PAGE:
Kokua Line: Don’t stop in roundabout to let another vehicle enter
Question: I was wondering whether you could take the time to inform drivers about the correct way to use a roundabout. I live in Salt Lake and use the one on Ala Napunani quite often.
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Question: I was wondering whether you could take the time to inform drivers about the correct way to use a roundabout. I live in Salt Lake and use the one on Ala Napunani quite often. I have observed drivers (including TheBus) muscle their way on as if it were a four-way stop, as well as drivers actually on the roundabout coming to a complete stop in order to allow cars to enter.
Answer: The state Department of Transportation has a video on its website that shows how to drive in circular intersections known as roundabouts, at which traffic flows one way, counterclockwise around a center island. These are not four-way stops. The intent is the opposite: to keep traffic moving continuously.
Vehicles already in the traffic circle have the right of way; they should not be stopping to allow other vehicles to enter. Entering vehicles must yield, proceeding when there is a sufficient gap in the traffic flow. Vehicles exit by turning right at any intersecting street.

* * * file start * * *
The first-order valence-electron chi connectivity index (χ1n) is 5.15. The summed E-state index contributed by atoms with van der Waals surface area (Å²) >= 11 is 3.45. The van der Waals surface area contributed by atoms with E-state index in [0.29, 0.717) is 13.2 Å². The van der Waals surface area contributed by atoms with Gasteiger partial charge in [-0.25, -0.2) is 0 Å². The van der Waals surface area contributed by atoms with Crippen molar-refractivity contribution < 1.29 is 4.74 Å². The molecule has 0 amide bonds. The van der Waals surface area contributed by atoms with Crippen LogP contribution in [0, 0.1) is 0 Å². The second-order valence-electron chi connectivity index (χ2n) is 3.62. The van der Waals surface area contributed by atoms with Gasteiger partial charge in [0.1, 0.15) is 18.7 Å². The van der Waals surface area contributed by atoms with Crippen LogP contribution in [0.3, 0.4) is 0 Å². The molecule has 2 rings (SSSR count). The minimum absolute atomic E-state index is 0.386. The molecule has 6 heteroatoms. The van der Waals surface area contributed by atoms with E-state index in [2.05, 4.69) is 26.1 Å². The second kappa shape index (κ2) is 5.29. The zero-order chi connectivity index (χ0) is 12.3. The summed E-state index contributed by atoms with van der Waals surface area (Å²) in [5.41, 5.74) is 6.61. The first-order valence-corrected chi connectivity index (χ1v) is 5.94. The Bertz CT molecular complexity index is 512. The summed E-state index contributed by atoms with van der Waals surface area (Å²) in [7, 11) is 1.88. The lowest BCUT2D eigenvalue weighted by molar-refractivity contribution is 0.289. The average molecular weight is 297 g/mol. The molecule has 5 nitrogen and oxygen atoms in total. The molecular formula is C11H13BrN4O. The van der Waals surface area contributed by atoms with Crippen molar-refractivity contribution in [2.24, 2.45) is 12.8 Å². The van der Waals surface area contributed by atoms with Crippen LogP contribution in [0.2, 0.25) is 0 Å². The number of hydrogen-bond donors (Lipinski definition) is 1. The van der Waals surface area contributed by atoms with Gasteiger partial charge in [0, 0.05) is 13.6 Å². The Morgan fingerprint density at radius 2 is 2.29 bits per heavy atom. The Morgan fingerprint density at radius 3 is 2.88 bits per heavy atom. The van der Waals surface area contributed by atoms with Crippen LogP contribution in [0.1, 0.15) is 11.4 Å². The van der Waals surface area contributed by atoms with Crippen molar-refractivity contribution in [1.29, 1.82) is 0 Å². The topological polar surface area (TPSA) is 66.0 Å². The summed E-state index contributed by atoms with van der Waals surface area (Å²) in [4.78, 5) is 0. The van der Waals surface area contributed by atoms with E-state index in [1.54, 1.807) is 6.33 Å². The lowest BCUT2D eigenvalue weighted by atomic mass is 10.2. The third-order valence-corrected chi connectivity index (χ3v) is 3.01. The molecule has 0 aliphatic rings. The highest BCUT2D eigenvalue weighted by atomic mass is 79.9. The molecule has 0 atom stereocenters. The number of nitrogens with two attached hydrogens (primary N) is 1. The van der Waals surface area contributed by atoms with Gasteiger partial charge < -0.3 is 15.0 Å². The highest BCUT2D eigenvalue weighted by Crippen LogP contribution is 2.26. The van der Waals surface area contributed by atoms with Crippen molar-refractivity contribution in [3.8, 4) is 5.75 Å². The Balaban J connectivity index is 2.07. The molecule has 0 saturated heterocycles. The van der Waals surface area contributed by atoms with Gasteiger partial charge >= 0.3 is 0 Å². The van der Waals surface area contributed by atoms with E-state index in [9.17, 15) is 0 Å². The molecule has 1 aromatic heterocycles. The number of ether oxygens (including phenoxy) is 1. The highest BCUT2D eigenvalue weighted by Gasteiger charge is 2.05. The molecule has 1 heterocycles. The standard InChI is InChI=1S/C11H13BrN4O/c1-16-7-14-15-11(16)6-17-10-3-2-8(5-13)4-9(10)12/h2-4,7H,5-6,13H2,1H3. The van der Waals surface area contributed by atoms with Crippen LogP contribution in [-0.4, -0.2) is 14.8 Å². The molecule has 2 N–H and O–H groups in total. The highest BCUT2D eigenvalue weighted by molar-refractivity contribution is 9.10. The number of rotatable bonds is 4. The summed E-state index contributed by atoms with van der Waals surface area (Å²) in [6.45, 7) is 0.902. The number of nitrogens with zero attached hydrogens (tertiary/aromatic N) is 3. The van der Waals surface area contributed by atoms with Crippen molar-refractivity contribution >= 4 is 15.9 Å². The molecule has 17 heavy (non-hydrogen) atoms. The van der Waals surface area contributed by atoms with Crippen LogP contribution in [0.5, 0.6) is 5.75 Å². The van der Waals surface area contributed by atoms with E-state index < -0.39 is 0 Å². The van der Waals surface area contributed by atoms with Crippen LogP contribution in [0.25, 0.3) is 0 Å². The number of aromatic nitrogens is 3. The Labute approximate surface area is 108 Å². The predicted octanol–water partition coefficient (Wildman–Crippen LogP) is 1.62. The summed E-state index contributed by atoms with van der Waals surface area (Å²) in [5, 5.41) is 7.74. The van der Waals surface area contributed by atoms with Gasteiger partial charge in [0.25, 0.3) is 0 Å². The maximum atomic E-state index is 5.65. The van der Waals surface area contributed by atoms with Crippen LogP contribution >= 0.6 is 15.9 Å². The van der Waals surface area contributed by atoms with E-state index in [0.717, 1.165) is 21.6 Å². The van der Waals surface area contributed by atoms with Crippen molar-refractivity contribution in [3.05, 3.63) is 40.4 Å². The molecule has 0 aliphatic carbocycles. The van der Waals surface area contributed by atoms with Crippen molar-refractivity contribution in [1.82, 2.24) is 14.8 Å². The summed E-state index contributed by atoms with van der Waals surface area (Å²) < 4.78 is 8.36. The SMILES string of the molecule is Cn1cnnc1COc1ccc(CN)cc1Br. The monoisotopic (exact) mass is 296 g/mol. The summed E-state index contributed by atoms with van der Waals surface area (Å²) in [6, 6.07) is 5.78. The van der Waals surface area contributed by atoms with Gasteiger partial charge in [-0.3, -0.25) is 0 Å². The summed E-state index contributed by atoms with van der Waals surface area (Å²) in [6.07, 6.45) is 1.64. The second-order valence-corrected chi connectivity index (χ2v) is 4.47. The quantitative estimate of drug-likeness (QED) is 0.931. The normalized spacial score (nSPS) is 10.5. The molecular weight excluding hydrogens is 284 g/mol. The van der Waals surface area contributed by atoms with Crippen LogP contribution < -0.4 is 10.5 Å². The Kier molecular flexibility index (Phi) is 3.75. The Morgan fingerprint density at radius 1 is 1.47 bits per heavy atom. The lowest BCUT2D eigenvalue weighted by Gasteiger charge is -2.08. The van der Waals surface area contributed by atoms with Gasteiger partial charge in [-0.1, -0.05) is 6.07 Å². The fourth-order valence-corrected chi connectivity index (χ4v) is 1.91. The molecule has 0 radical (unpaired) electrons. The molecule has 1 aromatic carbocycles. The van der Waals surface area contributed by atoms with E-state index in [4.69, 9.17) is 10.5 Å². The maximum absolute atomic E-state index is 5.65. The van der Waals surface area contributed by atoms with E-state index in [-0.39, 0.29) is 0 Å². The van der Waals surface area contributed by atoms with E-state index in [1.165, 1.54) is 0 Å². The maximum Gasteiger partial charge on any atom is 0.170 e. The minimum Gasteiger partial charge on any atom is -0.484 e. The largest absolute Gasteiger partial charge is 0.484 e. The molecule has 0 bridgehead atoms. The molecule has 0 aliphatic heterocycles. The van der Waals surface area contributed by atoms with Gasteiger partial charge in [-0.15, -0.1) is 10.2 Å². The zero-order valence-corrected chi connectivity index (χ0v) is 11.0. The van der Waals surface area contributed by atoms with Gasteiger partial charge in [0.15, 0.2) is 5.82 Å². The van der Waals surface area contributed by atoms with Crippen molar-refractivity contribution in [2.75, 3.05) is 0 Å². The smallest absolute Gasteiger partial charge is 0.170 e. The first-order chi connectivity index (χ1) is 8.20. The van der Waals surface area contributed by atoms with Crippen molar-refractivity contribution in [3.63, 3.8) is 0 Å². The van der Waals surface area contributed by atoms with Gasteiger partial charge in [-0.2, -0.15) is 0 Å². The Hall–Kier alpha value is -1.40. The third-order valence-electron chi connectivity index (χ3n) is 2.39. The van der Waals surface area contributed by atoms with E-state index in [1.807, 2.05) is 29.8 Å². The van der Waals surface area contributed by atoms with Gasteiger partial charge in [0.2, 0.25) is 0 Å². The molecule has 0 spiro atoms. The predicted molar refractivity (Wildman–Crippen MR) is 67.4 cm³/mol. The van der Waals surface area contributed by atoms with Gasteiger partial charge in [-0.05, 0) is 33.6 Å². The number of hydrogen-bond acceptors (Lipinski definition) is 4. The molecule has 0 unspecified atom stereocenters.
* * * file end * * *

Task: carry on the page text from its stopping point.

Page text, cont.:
Readers can watch the video at 808ne.ws/howtodrive. We’ll recap some of its main tips, plus add information from the Hawaii Driver’s Manual and the DOT website.
>> Slow down as you approach the roundabout.
>> Yield to pedestrians as you enter and exit.
>> Look to the left for traffic and yield to vehicles, including bicyclists, already in the roundabout.
>> Keep right as you enter. Proceed in a counterclockwise direction.
>> Keep your speed low (about 15 mph) while in the roundabout.
>> Use your right-turn signal when exiting.
>> If you miss your exit, drive around the traffic circle again.
Bicycles are allowed in roundabouts and should be treated as vehicles. Bicyclists should ride in the center of the lane. Other vehicles should not try to pass a bicycle in a roundabout.
Some roundabouts have a “truck apron” around the center island that is slightly higher than the adjoining pavement. This extra space allows large trucks and buses to make the turn. They can use the apron, but regular-size vehicles should not.
Q:What about if an ambulance approaches with its sirens on?
A: Yield to emergency vehicles. If you have not yet entered the roundabout, pull over and allow the ambulance to pass. If you are already in the roundabout, continue to your exit and then pull over. Avoid stopping in the roundabout.
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